Posts filed under “Data Analysis”
One of the more interesting issues facing investors is what I call the Bifurcation Quandry: It seems where ever you look, everything has become a duality:
• Retail? High end good, low end poor;
• Advertising? US slowing, Global booming;
• Income? Upper 10% great, most of the rest mediocre;
• Economies? Asia, Europe Strong, US much less so.
Even the ISM number yesterday was helped dramatically by those sectors that are exporters to Asia and European corporate customers.
In the U.S., those firms that have been relying on the consumer have been feeling the pressure. Consider the revenue, earnings and guidance we heard from the following:
• Best Buy: Wall Street took Best Buy to task for missing its first-quarter
earnings forecasts and lowered 2007 guidance. "There is very little to
be encouraged about in the quarter," wrote Bank of America analyst David Strasser in a research note.
• Circuit City: Electronics retailer Circuit City, which earlier this year cut jobs and restructured in an effort to keep up with competitors, reported a $54.6 million quarterly loss Wednesday and withdrew its financial guidance for fiscal 2008.
• Starbucks: Starbucks Corp.’s chief financial officer on Thursday said meeting the high end of the
coffee shop chain’s 2007 earnings forecast will be "very challenging"
due to rising dairy costs and slowing sales growth in its U.S.
business, sending shares to a 20-month low.
• Home Depot: Home Depot reported sales at
established stores fell 7.6 percent.
• Target: expects same-store sales for June
to increase near the lower end of its planned range of 3% to 5%,
according to a prerecorded conference call.
• Bed, Bath & Beyond: earlier this month offered what was reportedly
its first-ever warning that quarterly results might be lower than
• Federal Express: FedEx earnings increased 7.4% due to increased traffic in the UK, China and India. However, the company said earnings might decline this quarter due to US economic weakness. FedEx validates the theme that the US economy is slowing while other countries’ economies remain firm.
Then there was the Durable Goods number, The WSJ reported:
"Orders for durable goods — big-ticket items meant to
last three years or more — fell a seasonally adjusted 2.8% in May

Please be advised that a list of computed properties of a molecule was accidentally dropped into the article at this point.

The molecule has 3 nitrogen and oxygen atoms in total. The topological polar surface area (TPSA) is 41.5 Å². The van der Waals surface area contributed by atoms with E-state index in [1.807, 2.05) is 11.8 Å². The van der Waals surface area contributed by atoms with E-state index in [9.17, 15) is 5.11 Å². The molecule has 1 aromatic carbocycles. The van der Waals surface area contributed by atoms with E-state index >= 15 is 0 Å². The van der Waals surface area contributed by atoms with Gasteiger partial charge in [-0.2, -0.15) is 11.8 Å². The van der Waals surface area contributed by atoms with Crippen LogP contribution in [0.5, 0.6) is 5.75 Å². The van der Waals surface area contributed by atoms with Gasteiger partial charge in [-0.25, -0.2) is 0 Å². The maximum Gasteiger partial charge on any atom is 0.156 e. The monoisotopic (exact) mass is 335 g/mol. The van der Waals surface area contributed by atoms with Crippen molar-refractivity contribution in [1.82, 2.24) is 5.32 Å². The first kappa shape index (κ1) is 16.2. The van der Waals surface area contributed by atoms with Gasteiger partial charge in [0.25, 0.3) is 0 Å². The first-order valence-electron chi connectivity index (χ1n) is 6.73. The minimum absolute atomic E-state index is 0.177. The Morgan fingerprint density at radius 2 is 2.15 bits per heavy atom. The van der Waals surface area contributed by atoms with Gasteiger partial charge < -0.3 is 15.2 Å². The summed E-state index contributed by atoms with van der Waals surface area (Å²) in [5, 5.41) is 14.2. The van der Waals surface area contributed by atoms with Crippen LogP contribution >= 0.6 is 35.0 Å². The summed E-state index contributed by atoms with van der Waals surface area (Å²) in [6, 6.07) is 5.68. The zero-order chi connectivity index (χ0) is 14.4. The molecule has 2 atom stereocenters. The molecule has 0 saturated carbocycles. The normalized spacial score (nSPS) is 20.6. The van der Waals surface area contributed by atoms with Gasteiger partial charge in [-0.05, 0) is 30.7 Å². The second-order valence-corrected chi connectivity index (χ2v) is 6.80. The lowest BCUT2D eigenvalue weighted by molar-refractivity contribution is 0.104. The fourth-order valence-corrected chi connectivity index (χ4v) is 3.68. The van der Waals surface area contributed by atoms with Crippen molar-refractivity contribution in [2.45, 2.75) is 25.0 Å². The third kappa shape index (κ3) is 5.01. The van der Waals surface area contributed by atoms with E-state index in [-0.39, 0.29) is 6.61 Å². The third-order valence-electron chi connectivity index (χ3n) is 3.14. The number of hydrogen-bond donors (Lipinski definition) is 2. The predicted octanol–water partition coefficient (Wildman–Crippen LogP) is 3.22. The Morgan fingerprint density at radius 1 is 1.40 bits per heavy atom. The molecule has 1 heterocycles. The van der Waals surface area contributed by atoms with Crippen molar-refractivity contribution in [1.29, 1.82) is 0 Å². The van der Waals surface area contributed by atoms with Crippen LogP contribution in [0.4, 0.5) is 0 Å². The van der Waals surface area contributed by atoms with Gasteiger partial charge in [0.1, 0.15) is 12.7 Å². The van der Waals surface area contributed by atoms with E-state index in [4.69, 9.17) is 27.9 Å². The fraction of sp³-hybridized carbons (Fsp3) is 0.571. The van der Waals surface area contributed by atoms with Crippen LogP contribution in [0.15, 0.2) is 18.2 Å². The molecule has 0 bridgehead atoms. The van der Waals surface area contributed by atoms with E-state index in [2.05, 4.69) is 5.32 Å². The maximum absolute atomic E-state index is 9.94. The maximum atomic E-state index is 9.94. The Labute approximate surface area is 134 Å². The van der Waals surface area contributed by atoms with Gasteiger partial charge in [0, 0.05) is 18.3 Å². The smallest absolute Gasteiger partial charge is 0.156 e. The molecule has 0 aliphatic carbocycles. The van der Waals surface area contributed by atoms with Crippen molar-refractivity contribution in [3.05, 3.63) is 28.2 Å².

after a revised 1.1% increase in April, the Commerce Department said.
The May decline was led by a 22.7% drop in aircraft orders.
But even excluding the volatile aircraft sector and
other parts of the transportation industry, orders were weak, falling
1% after gains of 2.5% in April and 1.6% in March. Orders for capital
goods excluding aircraft and defense, a closely watched barometer of
business investment, fell 3%, tempering the widely held notion that
business spending is accelerating."
Lastly, the Advertising outlook is weakening in US: “Advertising forecasters have downgraded prospects for the US, challenging expectations of a boost to the marketing industry from the presidential election race and the 2008 Beijing summer Olympics.
Advertising forecasters have downgraded prospects for the US, challenging expectations of a boost to the marketing industry from the presidential election race and the 2008 Beijing summer Olympics.
The US is the world’s biggest advertising market and the key profit territory for the world’s two largest marketing services groups – Omnicom of the US and UK-listed WPP.
Worldwide, the industry would normally expect a jump in expenditure during a period which includes the run up to the US presidential elections, the Euro 2008 football championships and the summer Olympics in China.
The current downgrades for the US contrast with upbeat assessments from Zenith and others of prospects for global advertising, especially internet marketing.
This explains why I have been in favor of any of the firms that are
major exporters — the big cap, multi-nationals not only have the weak
US dollar helping them, but they also have the robust Asian and
European demand as a wind at their backs.
UPDATE 3: July 8, 2007 8:02am
I see Marketwatch’s Rex Nutting has a good preview of this weeks retail related data:
Retail sales sputtered in June
Investors who’ve been worried about U.S. economic growth being too strong will get a reality check in the coming week from the retail sales figures for June.
Retail sales are projected to fall 0.3% in June in nominal terms, with weaker spending on vehicles, gasoline, building materials and clothing, according to a survey of economists conducted by MarketWatch. See Economic Calendar.